Let’s apply these steps to find the local extrema of $f(x) = 5x^2 -8x + 1$. Begin by finding the values of $x$ where $f’(x) = 0$. Use the derivative rules to find the expression for f’(x). \begin{aligned}f(x)&= 2x^2 -8x + 1\\f'(x) &=\dfrac{d}{dx}2x^2 -\dfrac{d}{dx}8x + \dfrac{d}{dx}1,\phantom{x}\color{Teal}\text{Difference & Sum Rules}\\&= {\color{Teal}2\dfrac{d}{dx}x^2 – 8\dfrac{d}{dx}x} +{\color{Orchid}0},\phantom{x}{\color{Teal}\text{Constant Multiple Rule}}\text{ & } {\color{Orchid}\text{Cosntant Rule}}\\&= 2{\color{Teal}(2x)}-8{\color{Teal}(1)},\phantom{x}{\color{Teal}\text{Power Rule}}\\&=4x -8\end{aligned} Equatef’(x)$to zero to find the critical number of$f(x). \begin{aligned}4x – 8 &=0 \\4x &= 8\\x&= 2\end{aligned} The domain off(x)$is$(-\infty, \infty)$, so divide this into smaller intervals to check the behavior of$f(x)$in between$x = 2$. Assign a test value to check the sign of$f’(x)$for each interval.  Interval Test Value Sign of$\boldsymbol{f’(x)}Conclusion \begin{aligned}\boldsymbol{(-\infty, 2)}\end{aligned} \begin{aligned}x&=1\end{aligned} \begin{aligned}-\end{aligned}f(x)is decreasing \begin{aligned}\boldsymbol{(2, \infty)}\end{aligned} \begin{aligned}x&=3\end{aligned} \begin{aligned}+\end{aligned}f(x)$is increasing From the table, we can see that$f’(x)$’s sign changed from negative to positive. This means that$x = 2$is located at the minimum point of$f(x). \begin{aligned}c &= 2\\f(c) &= 2(2)^2 – 8(2) + 1\\&= -7\end{aligned} This means thatf(x)$has a minimum point at$(2, -7)$.The graph$f(x) = 2x^2 – 8x + 1$is shown below to confirm this. This also confirms how vertices represent a quadratic function’s extremum. Apply the same steps we’ve used to find other function’s extremum. Don’t worry, you’ll be able to use the first derivative test in our example section later! For now, let’s move on to our next derivative test: the second derivative test. ## What is the second derivative test? The second derivative test comes in handy when we have twice differentiable functions (meaning, we can take the derivative$f(x)$twice in a row). We can confirm the relative maxima using$f”(x)$. • When$\boldsymbol{f”(x) >0}$, the function has a local minimum at$(c, f(c))$. • When$\boldsymbol{f”(x) <0}$, the function has a local maximum at$(c, f(c))$. • When$\boldsymbol{f”(x) =0}$, the second derivative test will not be helpful. Use the first derivative test instead. Here’s an example of a function ($f(x) = x^5 -2x^3$) with two local extremums. We can confirm this by observing the signs of$f”(x)$at these two critical points. • At$x =-1.02$, the double derivative of$f(x)$is negative, so$(-1.02, 1.08)$is the function’s relative maximum. • Similarly, since$f”(x) > 0$at$x =1.10$, the point$(1.10, -1.05)$is a relative minimum. This also shows us that when$f”(x)$is less than zero, the function is concaving downwards. Similarly, when$f”(x)$is greater than zero, the function is concaving upward. ## How to do the second derivative test? The good thing about the second derivative test is that we’ll only evaluate$f”(x)$at$c$as opposed to the first derivative test. Keep these steps in mind when applying the second derivative test to check for relative extremums: • Differentiate$f(x)$and equate$f’(x)$to zero to find the function’s critical numbers. • Differentiate$f’(x)$this time to find the second derivative of$f(x)$. • Substitute$x = c$or the critical numbers of$f(x)$into the expression of$f”(x)$. • Observe the signs and use the conditions we’ve learned to confirm whether$x=c$is a local maximum or minimum. Why don’t we go ahead and confirm the local extremums of$f(x) = x^5 -2x^3$using these steps? First, take the derivative of$f(x)using the fundamental derivative rules we’ve learned in the past. \begin{aligned}f(x)&= x^5 -2x^3\\f'(x) &=\dfrac{d}{dx}x^5 – \dfrac{d}{dx}2x^3,\phantom{x}\color{Teal}\text{Difference Rule}\\&= \dfrac{d}{dx}x^5 -{\color{Teal}2\dfrac{d}{dx}x^3 },\phantom{x}{\color{Teal}\text{Constant Multiple Rule}}\\&={\color{Teal}(5x^4)}-2{\color{Teal}(3x^2)},\phantom{x}{\color{Teal}\text{Power Rule}}\\&= 5x^4-6x^2\end{aligned} Find the critical numbers by equationf’(x)to zero. All values that satisfy this equation will be considered a critical number. \begin{aligned}f'(x) &=0\\5x^4-6x^2&=0\\x^2(5x^2 -6) &=0\\x&=0\\5x^2 – 6&=0\\5x^2&= 6\\x^2&= \dfrac{6}{5}\\x&= \pm \sqrt{\dfrac{6}{5}}\end{aligned} Now, differentiatef’(x)once more and then substitute these three values into the resulting expression. \begin{aligned}f'(x) &=5x^4-6x^2\\f”(x)&=\dfrac{d}{dx}5x^4 – \dfrac{d}{dx}6x^2,\phantom{x}\color{Teal}\text{Difference Rule}\\&= {\color{Teal}5\dfrac{d}{dx}x^4} -{\color{Teal}6\dfrac{d}{dx}x^2},\phantom{x}{\color{Teal}\text{Constant Multiple Rule}}\\&=5{\color{Teal}(4x^3)}-6{\color{Teal}(2x)},\phantom{x}{\color{Teal}\text{Power Rule}}\\&= 20x^3-12x\end{aligned} The table below summarizes the result when we substitutex =\left\{-\sqrt{\dfrac{6}{5}},0,\sqrt{\dfrac{6}{5}}\right\}$into$f”(x)$.  Critical Numbers Sign of$\boldsymbol{f’’(x)}Conclusion \begin{aligned}x = -\sqrt{\dfrac{6}{5}}\end{aligned} \begin{aligned}-\end{aligned} Local Maximum \begin{aligned}x = 0\end{aligned} \begin{aligned}0\end{aligned} No conclusion \begin{aligned}x =\sqrt{\dfrac{6}{5}}\end{aligned} \begin{aligned}+\end{aligned} Local Minimum From the signs off”\left(-\sqrt{\dfrac{6}{5}}\right)$and$f”\left(\sqrt{\dfrac{6}{5}}\right)$, we can conclude that they are local extremums of$f(x)$. In fact,$f”\left(-\sqrt{\dfrac{6}{5}}\right)$is a local maximum while$f”\left(\sqrt{\dfrac{6}{5}}\right)$is a local minimum. ### Summarizing the two derivative tests We’ve discussed the first and second derivative tests, so we’ll summarize and do a quick recap of what we’ve learned so far. • In the first derivative test,$(c, f(c))$is a local extremum when$f’(x)$changes sign. • When$f’(x)$’s sign changes from negative to positive,$(c, f(c))$is a local minimum. • When$f’(x)$’s sign changes from positive to negative,$(c, f(c))$is a local maximum. • As for the second derivative test,$(c, f(c))$will depend on$f”(c)$’s sign. • When$f”(c)<0$, the point$(c, f(c))$is a local maximum. • When$f”(c)>0$, the point$(c, f(c))is a local minimum. The table below will help also help us predict the function’s behavior and curve depending on its first and second derivative’s signs.  Observing the First and Second Derivative’s Signs Function’s Behavior Shape of Function’s Curve \begin{aligned}f’(x)&>0\\ f”(x) &> 0\end{aligned}f(x)$is increasing$f(x)is concaving upward \begin{aligned}f’(x)&<0\\ f”(x) &> 0\end{aligned}f(x)$is decreasing$f(x)is concaving upward \begin{aligned}f’(x)&>0\\ f”(x) &< 0\end{aligned}f(x)$is increasing$f(x)is concaving downward \begin{aligned}f’(x)&<0\\ f”(x) &> 0\end{aligned}f(x)$is decreasing$f(x)$is concaving downward These are the concepts that you’ll need to answer the problems shown below. Keep these pointers in mind when answering our sample problems! Example 1 Let’s say we have the function,$f(x) = \dfrac{x^2 – 6x +9}{x^2 -4}$, find the following: a. The critical numbers of$f(x)$. b. The local extrema of$f(x)$using the first derivative test. c. The intervals where$f(x)$is increasing and decreasing. Solution We begin by differentiating$\dfrac{x^2 – 6x +9}{x^2 -4}using the quotient rule and other derivative rules as shown below. \begin{aligned}f(x) &=\dfrac{x^2 -6x +9}{x^2 -4}\\f'(x)&=\dfrac{(x^2 -4)\dfrac{d}{dx}(x^2-6x+9)-(x^2-6x+9)\dfrac{d}{dx}(x^2 -4)}{(x^2 -4)^2},\phantom{x}\color{Teal}\text{Quotient Rule}\\&=\dfrac{(x^2 -4){\color{Teal}\left(\dfrac{d}{dx}x^2-\dfrac{d}{dx}6x+\dfrac{d}{dx}9\right)}-(x^2-6x+9){\color{Teal}\left(\dfrac{d}{dx}x^2 -\dfrac{d}{dx}4\right)}}{(x^2 -4)^2},\phantom{x}\color{Teal}\text{Sum & Difference Rules}\\&=\dfrac{(x^2 -4)\left(\dfrac{d}{dx}x^2-{\color{Teal}6\dfrac{d}{dx}x}+{\color{Orchid}0}\right)-(x^2-6x+9)\left(\dfrac{d}{dx}x^2 -{\color{Orchid}0}\right)}{(x^2 -4)^2},\phantom{x}{\color{Teal} \text{Constant Multiple Rule}}\text{ & }{\color{Orchid}\text{Constant Rule}}\\&= \dfrac{(x^2 -4)[{\color{Teal}2x} – 6({\color{Teal}1})]-(x^2-6x+9)({\color{Teal}2x} )}{(x^2 -4)^2},\phantom{x}\color{Teal}\text{Power Rule}\end{aligned} Simplify the expression forf’(x)$by algebraic manipulation then equate the resulting expression to$0$. This will lead us to the value of$x$where$f(x)is an extremum. \begin{aligned}f'(x)&= \dfrac{(x^2-4)(2x -6)-(x^2-6x+9)(2x)}{(x^2 -4)^2}\\&= \dfrac{2(x^2 -4)(x-3) – (x-3)^2(2x)}{(x^2-4)^2}\\&= \dfrac{2(x-3)[(x^2 -4)-x(x-3)]}{(x^2 -4)^2}\\&= \dfrac{2(x-3)(3x-4)}{(x^2-4)^2}\\\\f'(x)&= 0\\\dfrac{2(x-3)(3x -4)}{(x^2 -4)^2} &= 0\\2(x -3)(3x-4)&=0\\x&= 3\\x&= \dfrac{4}{3}\end{aligned} a. Hence, the critical numbers off(x)$are$x = \dfrac{4}{3}$and$x =3$. As long as$x \neq \pm 2$,$f(x)$is valid and continuous. Divide the domain of$f(x)$,$(-\infty, -2) \cup(-2, 2)\cup (2, \infty)$, into smaller intervals to account for the critical numbers. Observe the$f’(x)$’s sign changes between these intervals.  Interval Test Value Sign of$\boldsymbol{f’(x)}Conclusion \begin{aligned}\left (-\infty, -2\right)\end{aligned} \begin{aligned}x&=-3\end{aligned} \begin{aligned}+\end{aligned}f(x)is increasing \begin{aligned} \left(-2, -\dfrac{4}{3}\right)\end{aligned} \begin{aligned}x&=-1.5\end{aligned} \begin{aligned}+\end{aligned}f(x)is increasing \begin{aligned} \left(-\dfrac{4}{3}, 2\right)\end{aligned} \begin{aligned}x&=1\end{aligned} \begin{aligned}-\end{aligned}f(x)is decreasing \begin{aligned} (2, 3)\end{aligned} \begin{aligned}x&=2.5\end{aligned} \begin{aligned}-\end{aligned}f(x)is decreasing \begin{aligned} (3, \infty)\end{aligned} \begin{aligned}x&=4\end{aligned} \begin{aligned}+\end{aligned}f(x)$is increasing From the results, we can see that$f’(x)$’s sign has changed from positive to negative at$x = \dfrac{4}{3}$. This means that$\left(\dfrac{4}{3}, \left(\dfrac{4}{3}\right)\right)$is a local maximum. Similarly,$f’(x)$’s signs changed from negative to positive, so$(3, f(3))$is a local minimum. b. This means that$f(x)$has a local minimum at$(3, 0)$and a local maximum at$\left(\dfrac{4}{3}, -\dfrac{5}{4}\right)$. The right-most column tells us the intervals where$f(x)$is increasing and decreasing. c. Hence,$f(x)$is increasing at the intervals$(-\infty, -2)$,$\left(-2, -\dfrac{4}{3}\right)$, and$(3, \infty)$. In addition,$f(x)$is decreasing at the intervals,$\left(-\dfrac{4}{3}, 2\right)$and$(3, \infty)$. Example 2 Confirm that the function from Example 1 has a local maximum at$x = \dfrac{4}{3}$and a local minimum at$x = 3$using the second derivative test. Use these results to determine the intervals where$f(x)$is concaving upwards and downwards. Solution From Example 1, we have$f’(x) = \dfrac{2(x-3)(3x -4)}{(x^2 -4)^2}$. We’ve also shown that$x = \dfrac{4}{3}$and$x = 3$are$f(x)$’s critical numbers. We can confirm the local extremums of$f(x)$by taking the derivative of$f’(x)$. First, let’s simplify the numerator of$f’(x)then apply the derivative rules as shown below. \begin{aligned}f'(x)&= \dfrac{2(x-3)(3x -4)}{(x^2 -4)^2} \\&= \dfrac{6x^2 – 26x + 24}{(x^2 -4)^2}\\\\f”(x)&= \dfrac{(x^2 -4)^2 \dfrac{d}{dx}(6x^2 – 26x + 24) – (6x^2 – 26x + 24)\dfrac{d}{dx}(x^2-4)^2}{(x^2 -4)^4},\phantom{x}{\color{Teal}\text{Quotient Rule}}\\&= \dfrac{(x^2 -4)^2 {\color{Teal}\left(\dfrac{d}{dx}6x^2 – \dfrac{d}{dx}26x + \dfrac{d}{dx}24\right)}-(6x^2-26x + 24)\dfrac{d}{dx}(x^2 -4)^2}{(x^2 -4)^4},\phantom{x}{\color{Teal}\text{Sum & Difference Rules}}\\&= \dfrac{(x^2 -4)^2 \left(\dfrac{d}{dx}6x^2-\dfrac{d}{dx}26x + \dfrac{d}{dx}24\right) – (6x^2 – 26x + 24){\color{Teal}2(x^2-4)}{\color{Orchid}\dfrac{d}{dx}(x^2 -4)}}{(x^2 -4)^4},\phantom{x}{\color{Teal}\text{Power Rule}}\text{ & }{\color{Orchid}\text{Chain Rule}}\\&= \dfrac{(x^2-4)^2\left({\color{Teal}6\dfrac{d}{dx}x^2}-{\color{Teal}26\dfrac{d}{dx}x }+\dfrac{d}{dx}24 \right )-2(x^2-4)(6x^2-26x+24)\left(\dfrac{d}{dx}x^2 -\dfrac{d}{dx}4\right)}{(x^2-4)^4},\phantom{x}{\color{Teal}\text{Constant Multiple Rule}}\end{aligned} Simplify the expression in the numerator further to findf”(x). \begin{aligned}f”(x)&= \dfrac{(x^2 -4)^2[6{\color{Teal}(2x)}-26{\color{Teal}(1) }+{\color{Orchid}0} ]-2(x^2-4)(6x^2-26x+24)[{\color{Teal}(2x)}-{\color{Orchid}0} ]}{(x^2 -4)^4},\phantom{x}{\color{Teal}\text{Power Rule}}\text{ & }{\color{Orchid}\text{Constant Rule}}\\&= \dfrac{(12x-26)(x^2 -4)^2-4x(x^2-4)(6x^2-26x+24) }{(x^2-4)^4}\\&= \dfrac{2(x^2 -4)[(6x-13)(x^2 -4)-2x(6x^2-26x+24)] }{(x^2 -4)^4}\\&= \dfrac{2[(6x-13)(x^2 -4)-2(6x^2-26x+24)] }{(x^2 -4)^3}\\&= -\dfrac{2(6 x^3-39 x^2+72 x-52)}{(x^2 -4)^3}\end{aligned} You may use a calculator or graphing utility to estimate the values off”(x)$at$x = \dfrac{4}{3}$and$x = 3$.  Critical Numbers Sign of$\boldsymbol{f’’(x)}Conclusion \begin{aligned}x =\dfrac{4}{3}\end{aligned} \begin{aligned}-\end{aligned} Local Maximum,f(x)is concaving downward \begin{aligned}x =3 \end{aligned} \begin{aligned}+\end{aligned} Local Minimum,f(x)$is concaving upward The table above summarizes our results for this question. ### Practice Questions 1. Find the local extrema of the following functions using the first derivative test: a.$f(x)=4x^3 -6x$b.$g(x)=-4x^4-1$c.$h(x)= \dfrac{x}{x-6}$2. Find the local extrema of the following functions using the second derivative test: a.$f(x)=-6x^5 -4x$b.$g(x)=2x^4 + 5 $c.$h(x)= \dfrac{x^2-1}{x^2 – 4}$### Answer Key 1. a. Local max:$\left(-\dfrac{1}{\sqrt{2}},2\sqrt{2}\right)$; Local min:$\left(\dfrac{1}{\sqrt{2}},-2\sqrt{2}\right)$b. Local min:$(0,-1)$c. No local minimum and maximum 2. a. No local minimum and maximum b. Local max:$(0,0)$; Local min:$\left(-\sqrt{\dfrac{3}{2}},-\dfrac{9}{2}\right)$and$\left(\sqrt{\dfrac{3}{2}},\dfrac{9}{2}\right)$c. Local min:$\left(0,\dfrac{1}{4}\right)\$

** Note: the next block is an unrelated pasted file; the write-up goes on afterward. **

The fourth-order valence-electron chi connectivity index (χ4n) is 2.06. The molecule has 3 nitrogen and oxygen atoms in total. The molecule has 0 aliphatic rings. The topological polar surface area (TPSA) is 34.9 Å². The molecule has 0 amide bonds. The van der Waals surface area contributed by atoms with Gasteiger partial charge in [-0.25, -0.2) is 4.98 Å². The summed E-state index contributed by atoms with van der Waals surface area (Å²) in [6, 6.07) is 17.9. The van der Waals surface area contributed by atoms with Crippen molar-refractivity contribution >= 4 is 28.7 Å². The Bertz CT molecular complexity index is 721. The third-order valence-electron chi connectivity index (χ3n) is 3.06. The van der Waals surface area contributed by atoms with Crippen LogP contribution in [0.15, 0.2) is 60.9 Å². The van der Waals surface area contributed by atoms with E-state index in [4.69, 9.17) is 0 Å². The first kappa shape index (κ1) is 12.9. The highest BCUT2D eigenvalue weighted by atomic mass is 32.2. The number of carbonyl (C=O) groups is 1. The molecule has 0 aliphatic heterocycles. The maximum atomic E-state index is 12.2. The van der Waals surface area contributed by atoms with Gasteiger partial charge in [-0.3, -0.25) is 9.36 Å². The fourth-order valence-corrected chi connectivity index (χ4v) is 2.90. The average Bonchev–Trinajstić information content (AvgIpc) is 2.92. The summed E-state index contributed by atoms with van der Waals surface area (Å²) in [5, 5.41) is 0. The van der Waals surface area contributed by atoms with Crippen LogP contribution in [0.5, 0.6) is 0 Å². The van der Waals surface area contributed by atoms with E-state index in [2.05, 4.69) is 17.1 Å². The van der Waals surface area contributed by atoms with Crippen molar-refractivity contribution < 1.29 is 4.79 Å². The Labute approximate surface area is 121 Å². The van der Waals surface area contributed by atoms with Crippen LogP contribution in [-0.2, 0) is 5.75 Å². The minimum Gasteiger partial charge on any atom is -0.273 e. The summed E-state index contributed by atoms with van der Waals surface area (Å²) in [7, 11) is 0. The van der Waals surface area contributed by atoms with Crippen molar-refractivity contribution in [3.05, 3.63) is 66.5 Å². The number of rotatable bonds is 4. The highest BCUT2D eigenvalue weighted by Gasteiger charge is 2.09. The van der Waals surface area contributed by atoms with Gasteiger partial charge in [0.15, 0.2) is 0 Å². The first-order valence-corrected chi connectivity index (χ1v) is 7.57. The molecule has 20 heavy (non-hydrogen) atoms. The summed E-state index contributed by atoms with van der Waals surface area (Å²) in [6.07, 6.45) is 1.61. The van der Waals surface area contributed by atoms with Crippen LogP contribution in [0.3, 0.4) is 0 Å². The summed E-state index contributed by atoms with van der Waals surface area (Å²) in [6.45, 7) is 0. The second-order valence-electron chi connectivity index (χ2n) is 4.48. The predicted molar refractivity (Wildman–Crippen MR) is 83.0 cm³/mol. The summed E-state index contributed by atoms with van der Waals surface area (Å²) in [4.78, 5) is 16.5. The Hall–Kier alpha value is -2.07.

Images/mathematical drawings are created with GeoGebra.